We've all seen the headlines about the pollution problems in China's biggest cities. Whether it's because drivers have to use their headlights during the day, because in some cities breathing the air for a day is the equivalent of smoking over 20 cigarettes, or because the smog can be seen from space, pollution is a very real problem in many Chinese cities.
With smog this thick, airlines are being affected, with Beijing and Shanghai having some of the worst on-time flight records among major airports. To combat this, the Chinese government is instituting new policies for Chinese domestic pilots flying into certain major airports. Businessweek reports that these pilots will now need to be qualified to land aircraft when visibility falls below 400 meters, a distance that previously required flights to be diverted.
Alaska Airlines, a subsidiary of Alaska Air Group (NYSE:ALK), has dealt with a similar issue involving its Seattle hub. While Seattle does not have the same smog issues as many Chinese cities, the city is known for foggy conditions. Alaska Airlines has managed to work around this, landing hundreds of flights on time in fog described as "pea soup" over a two week stretch of thick fog. Thanks to Sea-Tac's Instrument Landing System and the equipment on board Alaska Airlines' Boeing 737 fleet, the aircraft have an "autoland" feature wherein the aircraft largely lands itself while the pilot supervises.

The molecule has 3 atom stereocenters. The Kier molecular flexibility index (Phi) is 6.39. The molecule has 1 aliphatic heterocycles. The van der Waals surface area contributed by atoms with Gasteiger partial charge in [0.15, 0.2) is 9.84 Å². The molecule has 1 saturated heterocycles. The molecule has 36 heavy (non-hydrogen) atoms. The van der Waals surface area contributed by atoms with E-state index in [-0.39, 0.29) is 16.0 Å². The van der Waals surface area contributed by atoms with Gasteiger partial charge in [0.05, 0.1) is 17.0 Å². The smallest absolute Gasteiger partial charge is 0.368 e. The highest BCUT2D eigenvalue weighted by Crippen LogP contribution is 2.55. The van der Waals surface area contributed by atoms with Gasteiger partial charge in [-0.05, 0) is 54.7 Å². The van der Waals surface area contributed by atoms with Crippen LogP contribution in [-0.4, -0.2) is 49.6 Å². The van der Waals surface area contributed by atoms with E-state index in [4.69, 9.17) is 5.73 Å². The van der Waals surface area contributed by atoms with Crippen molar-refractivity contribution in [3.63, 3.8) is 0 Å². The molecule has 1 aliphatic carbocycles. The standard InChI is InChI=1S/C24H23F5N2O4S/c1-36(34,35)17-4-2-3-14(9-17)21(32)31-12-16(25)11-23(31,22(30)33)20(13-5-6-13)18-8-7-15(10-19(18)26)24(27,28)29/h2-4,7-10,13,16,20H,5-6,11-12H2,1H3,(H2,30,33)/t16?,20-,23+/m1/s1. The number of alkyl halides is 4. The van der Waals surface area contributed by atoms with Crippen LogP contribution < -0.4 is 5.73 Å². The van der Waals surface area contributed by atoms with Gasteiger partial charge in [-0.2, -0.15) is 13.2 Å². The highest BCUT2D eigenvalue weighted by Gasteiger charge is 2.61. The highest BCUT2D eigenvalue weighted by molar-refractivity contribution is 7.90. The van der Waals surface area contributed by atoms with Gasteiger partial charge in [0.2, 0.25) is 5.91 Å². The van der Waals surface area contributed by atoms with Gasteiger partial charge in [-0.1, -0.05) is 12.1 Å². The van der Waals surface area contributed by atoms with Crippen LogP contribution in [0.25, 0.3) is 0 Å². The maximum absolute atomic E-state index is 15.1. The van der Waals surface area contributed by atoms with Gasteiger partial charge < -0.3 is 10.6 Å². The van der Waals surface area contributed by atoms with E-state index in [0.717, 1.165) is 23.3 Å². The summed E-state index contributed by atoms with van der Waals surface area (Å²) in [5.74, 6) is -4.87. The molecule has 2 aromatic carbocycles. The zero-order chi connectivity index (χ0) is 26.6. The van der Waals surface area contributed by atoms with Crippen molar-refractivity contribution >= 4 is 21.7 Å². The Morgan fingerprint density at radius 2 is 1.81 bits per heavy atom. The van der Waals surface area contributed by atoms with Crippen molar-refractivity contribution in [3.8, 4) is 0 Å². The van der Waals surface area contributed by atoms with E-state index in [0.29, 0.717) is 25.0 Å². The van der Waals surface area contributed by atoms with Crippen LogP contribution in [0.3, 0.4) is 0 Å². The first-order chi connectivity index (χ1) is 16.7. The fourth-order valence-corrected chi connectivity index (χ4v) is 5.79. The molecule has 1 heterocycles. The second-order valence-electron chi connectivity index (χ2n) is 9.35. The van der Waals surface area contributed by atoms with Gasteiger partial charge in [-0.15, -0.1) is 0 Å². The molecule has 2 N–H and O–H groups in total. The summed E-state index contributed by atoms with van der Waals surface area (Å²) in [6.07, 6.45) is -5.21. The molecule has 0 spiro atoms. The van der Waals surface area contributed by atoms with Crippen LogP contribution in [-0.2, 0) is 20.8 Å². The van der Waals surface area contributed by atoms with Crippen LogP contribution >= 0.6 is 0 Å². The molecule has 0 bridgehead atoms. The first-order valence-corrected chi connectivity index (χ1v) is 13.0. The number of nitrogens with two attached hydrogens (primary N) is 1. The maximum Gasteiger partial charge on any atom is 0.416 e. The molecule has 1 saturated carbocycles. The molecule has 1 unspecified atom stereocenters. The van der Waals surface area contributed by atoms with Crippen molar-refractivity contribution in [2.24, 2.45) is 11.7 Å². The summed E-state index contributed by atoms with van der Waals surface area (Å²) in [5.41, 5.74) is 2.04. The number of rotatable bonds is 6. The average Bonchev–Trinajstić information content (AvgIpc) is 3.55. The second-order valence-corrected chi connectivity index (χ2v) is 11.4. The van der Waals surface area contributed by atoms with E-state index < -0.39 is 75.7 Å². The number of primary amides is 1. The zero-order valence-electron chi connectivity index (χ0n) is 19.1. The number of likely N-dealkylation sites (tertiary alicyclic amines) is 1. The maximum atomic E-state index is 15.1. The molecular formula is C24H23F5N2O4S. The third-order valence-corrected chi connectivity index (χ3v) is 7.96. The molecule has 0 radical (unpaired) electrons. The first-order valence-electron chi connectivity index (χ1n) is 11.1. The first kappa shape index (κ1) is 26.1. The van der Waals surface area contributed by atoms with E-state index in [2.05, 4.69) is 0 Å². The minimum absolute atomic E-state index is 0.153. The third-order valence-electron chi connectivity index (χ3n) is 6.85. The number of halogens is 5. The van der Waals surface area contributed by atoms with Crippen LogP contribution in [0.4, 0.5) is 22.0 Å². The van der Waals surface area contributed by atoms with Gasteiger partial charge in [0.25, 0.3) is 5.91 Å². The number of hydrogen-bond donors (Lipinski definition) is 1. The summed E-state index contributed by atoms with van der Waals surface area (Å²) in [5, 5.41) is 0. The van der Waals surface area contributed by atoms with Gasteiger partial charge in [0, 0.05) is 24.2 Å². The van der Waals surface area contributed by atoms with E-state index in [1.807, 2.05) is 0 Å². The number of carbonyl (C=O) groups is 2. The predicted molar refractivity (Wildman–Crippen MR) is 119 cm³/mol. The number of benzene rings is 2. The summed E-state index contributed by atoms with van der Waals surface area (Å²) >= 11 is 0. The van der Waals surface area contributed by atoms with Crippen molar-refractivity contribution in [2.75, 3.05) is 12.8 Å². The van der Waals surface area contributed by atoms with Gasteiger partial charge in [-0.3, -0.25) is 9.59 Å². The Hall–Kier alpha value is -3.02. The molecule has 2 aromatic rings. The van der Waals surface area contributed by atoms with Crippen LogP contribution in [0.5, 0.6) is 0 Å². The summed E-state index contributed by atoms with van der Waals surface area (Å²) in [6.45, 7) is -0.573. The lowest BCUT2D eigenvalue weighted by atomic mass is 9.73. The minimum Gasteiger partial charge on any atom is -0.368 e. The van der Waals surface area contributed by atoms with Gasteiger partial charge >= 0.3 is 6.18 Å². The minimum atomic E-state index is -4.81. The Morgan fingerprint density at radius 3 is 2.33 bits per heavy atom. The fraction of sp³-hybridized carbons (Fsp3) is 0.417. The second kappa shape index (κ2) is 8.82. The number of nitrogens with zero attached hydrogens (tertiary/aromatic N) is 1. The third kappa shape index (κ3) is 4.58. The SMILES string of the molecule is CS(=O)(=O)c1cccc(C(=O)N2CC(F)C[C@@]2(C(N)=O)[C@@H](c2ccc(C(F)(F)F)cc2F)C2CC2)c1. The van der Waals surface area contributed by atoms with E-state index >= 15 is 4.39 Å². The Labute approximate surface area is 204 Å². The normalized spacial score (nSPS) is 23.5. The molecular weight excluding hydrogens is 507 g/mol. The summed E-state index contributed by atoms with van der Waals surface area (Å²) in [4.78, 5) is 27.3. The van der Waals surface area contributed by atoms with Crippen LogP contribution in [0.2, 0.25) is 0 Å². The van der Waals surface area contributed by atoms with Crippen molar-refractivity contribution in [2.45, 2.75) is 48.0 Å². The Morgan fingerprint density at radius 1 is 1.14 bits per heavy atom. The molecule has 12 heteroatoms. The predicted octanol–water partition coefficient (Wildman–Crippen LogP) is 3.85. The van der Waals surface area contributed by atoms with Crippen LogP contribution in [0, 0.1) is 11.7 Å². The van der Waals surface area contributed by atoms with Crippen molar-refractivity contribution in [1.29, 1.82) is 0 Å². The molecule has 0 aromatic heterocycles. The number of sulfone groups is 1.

The smog landing requirement most directly impacts major Chinese airlines such as China Southern Airlines (NYSE:ZNH) and China Eastern Airlines (NYSE:CEA), since both carriers operate large numbers of domestic flights using major airports. However, this requirement could help the carriers in the long run. Alaska Airlines says the procedures allowing it to land in foggy conditions save the carrier about $15 million per year due to fewer cancellations and flight diversions. While there will be an upfront compliance cost, these Chinese airlines should be able to keep flying, even if the skies are smoggy.
China is considered a growth market for automakers as a rising middle class continues to seek automobiles as both a part of life and as status symbols. But the lottery system for license plates in Beijing is reducing the number of auto buyers due to limited supply. The system was started in 2011 and is set to issue fewer license plates per year, declining from 240,000 in 2013 to only 90,000 in 2017 as part of the government's plan to fight air pollution.
Automotive sales are still expected to remain strong as areas without a lottery system continue to grow, and whatever license plates are available in lottery areas will almost certainly be used.
But the number of license plates is stated as those issued to standard vehicles. Other vehicles running on electricity or natural gas can qualify for additional plates, allowing their owners to more easily get a car. This is a strong positive for Tesla Motors (NASDAQ:TSLA) as it expands into China. Currently, the electric-car maker is caught up in a trademark dispute, but is selling its cars without a name anyway. While the Model S still sits at the upper end of the automotive price range, the more affordable third-generation sedan expected to be in production in a few years could offer Chinese buyers an excellent combination of prestige, practicality, and affordability.
Critics will argue that the coal-fired electricity used to power electric vehicles in China is itself dirty polluting energy. However, movements toward cleaner power generation would significantly reduce the net pollution from electric vehicles. The change in power source to fuel them would only require the conversion of a select number of power generation facilities, a simpler task than the conversion of millions of individuals vehicles.